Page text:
Jerusalem judge found dead in apparent suicide

Suicide note left by Maurice Benatar explains that case overload at work was among reasons Magistrate’s court judge decided to kill himself.

By RON FRIEDMAN
February 9, 2011 00:10
1 minute read.
A gavel strikes at the issuing of justice

311_gavel. (photo credit: Ariel Jerozolimski)

Jerusalem Magistrate’s Court Judge Maurice Benatar was found dead in his home in Modi’in on Tuesday evening, apparently a suicide.

Benatar was found by his wife with a plastic bag over his head and a suicide note resting next to him.

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Emergency rescue crews were called to the scene but resuscitation attempts failed.

The suicide note explained that case overload at work was among the reasons the judge decided to kill himself.

The Jerusalem Post has learned that Benatar was recently called in for a meeting with Supreme Court President Dorit Beinisch and Court Administration head Judge Moshe Gal, to talk about his work performance.

A source at the Justice Ministry told the Post that the judge had been facing difficulties with his demanding workload for years.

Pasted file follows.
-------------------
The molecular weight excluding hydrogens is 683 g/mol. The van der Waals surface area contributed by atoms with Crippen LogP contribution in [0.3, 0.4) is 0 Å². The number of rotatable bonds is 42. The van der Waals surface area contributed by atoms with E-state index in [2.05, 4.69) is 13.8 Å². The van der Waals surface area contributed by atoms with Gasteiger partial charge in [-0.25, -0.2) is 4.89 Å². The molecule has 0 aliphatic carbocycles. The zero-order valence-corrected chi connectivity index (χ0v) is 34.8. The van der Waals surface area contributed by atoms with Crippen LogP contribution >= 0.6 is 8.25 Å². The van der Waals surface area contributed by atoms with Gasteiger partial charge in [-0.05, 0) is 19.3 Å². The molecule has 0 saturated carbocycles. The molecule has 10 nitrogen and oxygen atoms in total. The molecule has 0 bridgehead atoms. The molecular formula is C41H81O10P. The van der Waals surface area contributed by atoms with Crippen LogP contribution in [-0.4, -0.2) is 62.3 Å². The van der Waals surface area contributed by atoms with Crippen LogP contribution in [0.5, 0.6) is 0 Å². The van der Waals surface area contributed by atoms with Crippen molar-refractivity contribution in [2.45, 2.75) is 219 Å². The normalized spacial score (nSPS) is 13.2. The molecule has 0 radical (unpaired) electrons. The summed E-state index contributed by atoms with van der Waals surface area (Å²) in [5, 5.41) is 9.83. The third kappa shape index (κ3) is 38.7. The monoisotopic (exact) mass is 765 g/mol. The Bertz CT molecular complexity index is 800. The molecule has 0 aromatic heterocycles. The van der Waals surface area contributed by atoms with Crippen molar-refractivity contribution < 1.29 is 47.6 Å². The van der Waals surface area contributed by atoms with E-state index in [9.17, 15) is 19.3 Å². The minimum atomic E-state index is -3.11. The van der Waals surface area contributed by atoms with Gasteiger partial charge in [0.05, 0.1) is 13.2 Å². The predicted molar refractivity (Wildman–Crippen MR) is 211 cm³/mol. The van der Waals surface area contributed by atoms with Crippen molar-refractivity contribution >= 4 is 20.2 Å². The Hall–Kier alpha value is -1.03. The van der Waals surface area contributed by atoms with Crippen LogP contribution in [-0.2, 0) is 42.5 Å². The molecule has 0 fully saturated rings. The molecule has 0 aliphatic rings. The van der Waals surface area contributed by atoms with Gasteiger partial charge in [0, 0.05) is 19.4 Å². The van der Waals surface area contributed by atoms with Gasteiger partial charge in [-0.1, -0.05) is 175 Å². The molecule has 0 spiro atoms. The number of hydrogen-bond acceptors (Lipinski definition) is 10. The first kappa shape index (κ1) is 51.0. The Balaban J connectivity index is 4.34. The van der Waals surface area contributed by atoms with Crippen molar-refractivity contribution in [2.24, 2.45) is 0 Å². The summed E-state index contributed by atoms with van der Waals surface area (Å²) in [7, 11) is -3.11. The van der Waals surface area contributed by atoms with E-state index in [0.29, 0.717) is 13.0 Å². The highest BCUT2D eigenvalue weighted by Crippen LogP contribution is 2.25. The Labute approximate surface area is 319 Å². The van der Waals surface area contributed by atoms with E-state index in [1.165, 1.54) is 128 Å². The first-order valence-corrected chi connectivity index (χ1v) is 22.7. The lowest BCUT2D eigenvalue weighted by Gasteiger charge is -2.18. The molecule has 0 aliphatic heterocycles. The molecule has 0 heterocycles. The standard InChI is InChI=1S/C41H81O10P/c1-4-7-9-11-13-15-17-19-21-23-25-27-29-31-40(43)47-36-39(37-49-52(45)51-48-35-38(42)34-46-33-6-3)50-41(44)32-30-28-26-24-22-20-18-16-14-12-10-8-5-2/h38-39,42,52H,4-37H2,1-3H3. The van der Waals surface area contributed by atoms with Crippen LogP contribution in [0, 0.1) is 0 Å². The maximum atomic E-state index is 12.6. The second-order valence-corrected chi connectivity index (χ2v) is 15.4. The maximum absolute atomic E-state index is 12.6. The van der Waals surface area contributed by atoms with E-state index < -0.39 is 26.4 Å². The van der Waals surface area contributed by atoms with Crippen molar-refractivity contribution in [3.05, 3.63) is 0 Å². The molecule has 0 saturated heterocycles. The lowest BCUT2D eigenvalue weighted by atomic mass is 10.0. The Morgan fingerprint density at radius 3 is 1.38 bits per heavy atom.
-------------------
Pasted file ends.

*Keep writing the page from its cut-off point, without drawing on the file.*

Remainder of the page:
In the meeting the judge was told to determine for himself how to proceed after previous attempts were made to reduce his caseload.

Benatar was born in Rhodesia, now Zimbabwe, in 1956 and immigrated to Israel in 1975. He graduated from the Hebrew University Law School and was certified to practice law in 1981. He was appointed to the magistrate’s court in 2002.

According to a 2007 study conducted by the Center for Public Management and Policy that compared judges’ caseloads in 17 western countries, Israel is ranked third in judicial burden.

“In the level of legal activity (defined by the ration of case number and population size) Israel is ranked first, while in the ratio of population and judges it is ranked sixth (a relatively low number of judges to 1,000 people),” the study said.


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